Many organisations are seeing significant ROI as a result of their marketing strategies, but for others, this is a pipedream
Where are they going wrong?
Many business owners will have left the year-end meeting with a problem not two months ago: they missed their 2019/20 target. Whether or not you were among them, it’s no stretch to imagine the pressure this puts on the commercial team. Keen to address the issue (and make sure it doesn’t repeat itself), you might find yourself turning to the marketing department for a dependable and sustainable solution.
On paper, inbound marketing delivers those desirables. We know that thanks to increasing connectivity, today’s buyers are taking more and more of the sales process into their own hands. What’s more, 70-80% of those buyers tend to ignore paid ads in favour of organic results. Creating a platform of content that reflects these search terms, matches buyer intent, and addresses their questions represents a phenomenal opportunity for businesses to drive the dependable, sustainable growth they need to meet their 2018/19 targets.
Unfortunately, this is where many businesses falter. When it comes down to it, they don’t know how to turn this tactic into an accountable strategy with demonstrable ROI.
Joining the dots between sales and marketing
It’s a familiar story. Too many companies are making the mistake of investing heavily into marketing strategies without taking the time to properly understand how they can demonstrate their impact on the wider business performance, never mind a return.
The cost of a marketing strategy that doesn’t deliver can be crippling. If you already have a marketing strategy in place and you still missed your target this year, this will ring especially true. Here’s the thing: your marketing team might argue that it has contributed to leads closed, but without the data to back it up, they can’t prove or disprove this either way—and nor can you.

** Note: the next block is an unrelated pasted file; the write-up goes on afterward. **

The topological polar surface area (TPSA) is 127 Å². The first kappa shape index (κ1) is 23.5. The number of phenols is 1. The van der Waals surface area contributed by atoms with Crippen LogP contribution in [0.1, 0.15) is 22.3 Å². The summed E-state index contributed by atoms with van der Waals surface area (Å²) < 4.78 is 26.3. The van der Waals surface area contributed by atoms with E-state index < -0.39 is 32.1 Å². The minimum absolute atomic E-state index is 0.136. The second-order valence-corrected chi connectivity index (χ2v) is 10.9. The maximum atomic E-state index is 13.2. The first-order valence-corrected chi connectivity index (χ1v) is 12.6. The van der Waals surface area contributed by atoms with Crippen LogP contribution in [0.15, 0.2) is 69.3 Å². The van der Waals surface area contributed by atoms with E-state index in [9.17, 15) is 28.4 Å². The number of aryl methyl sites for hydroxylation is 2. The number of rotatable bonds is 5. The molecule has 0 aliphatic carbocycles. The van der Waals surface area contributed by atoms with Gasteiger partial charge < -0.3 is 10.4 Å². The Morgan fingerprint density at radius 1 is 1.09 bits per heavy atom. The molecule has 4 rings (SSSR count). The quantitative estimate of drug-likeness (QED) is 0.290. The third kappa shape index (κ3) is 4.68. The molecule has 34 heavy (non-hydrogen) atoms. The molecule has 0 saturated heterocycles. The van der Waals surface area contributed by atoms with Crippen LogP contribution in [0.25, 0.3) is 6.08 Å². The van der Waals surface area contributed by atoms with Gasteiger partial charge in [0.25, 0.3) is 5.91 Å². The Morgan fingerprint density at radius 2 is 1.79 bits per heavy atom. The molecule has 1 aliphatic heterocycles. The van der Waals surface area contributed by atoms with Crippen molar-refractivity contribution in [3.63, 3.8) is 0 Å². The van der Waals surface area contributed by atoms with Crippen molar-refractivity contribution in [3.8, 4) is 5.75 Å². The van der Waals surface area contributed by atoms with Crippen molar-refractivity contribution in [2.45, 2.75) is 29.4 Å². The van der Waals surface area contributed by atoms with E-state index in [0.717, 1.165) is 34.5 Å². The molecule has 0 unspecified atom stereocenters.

Three ways to fix the problem from the ground up
For businesses looking to see predictable, scalable, and repeatable business growth from inbound marketing, is it important to understand three key things.
1. Content is the machine powering today’s customer-focused strategies, but it needs to be approached in such a way as it can directly contribute towards your business goals. The keyword here contributes. Content naturally encroaches on every aspect of your marketing activities, from the copy on your homepage to the text in your paid adverts. When you produce content, it should both support and be supported by these other areas.
2. The marketer’s day creating content solely off the back of internet research appears to be waning. To produce assets with a fighting chance of standing out from the digital libraries of articles and videos published every day, you should reconsider how you hire for your inbound marketing activities and how that team operates in terms of content planning and production.
3. Marketing and sales naturally integrate to serve the buyer together. When your organisation understands the inbound methodology across sales and marketing, all of your team can align to achieve the common goal of delighted customers who happily promote you to others.
It’s time to fix all of these problems from the ground up. In the same way that an inbound approach to marketing is transforming the way businesses engage and qualify their leads, a more customer-centric sales process is going to transform your business from selling to helping to buy.
Changing your sales and marketing processes to become buyer-focused is a transformative step. Still, it’s absolutely crucial if you want to join the data gaps between these two traditionally disparate business units—and walk away from next year’s annual sales meeting smiling.
Do you still need help with your inbound marketing strategy?
BabelQuest is here to help you unlock your full potential in inbound marketing!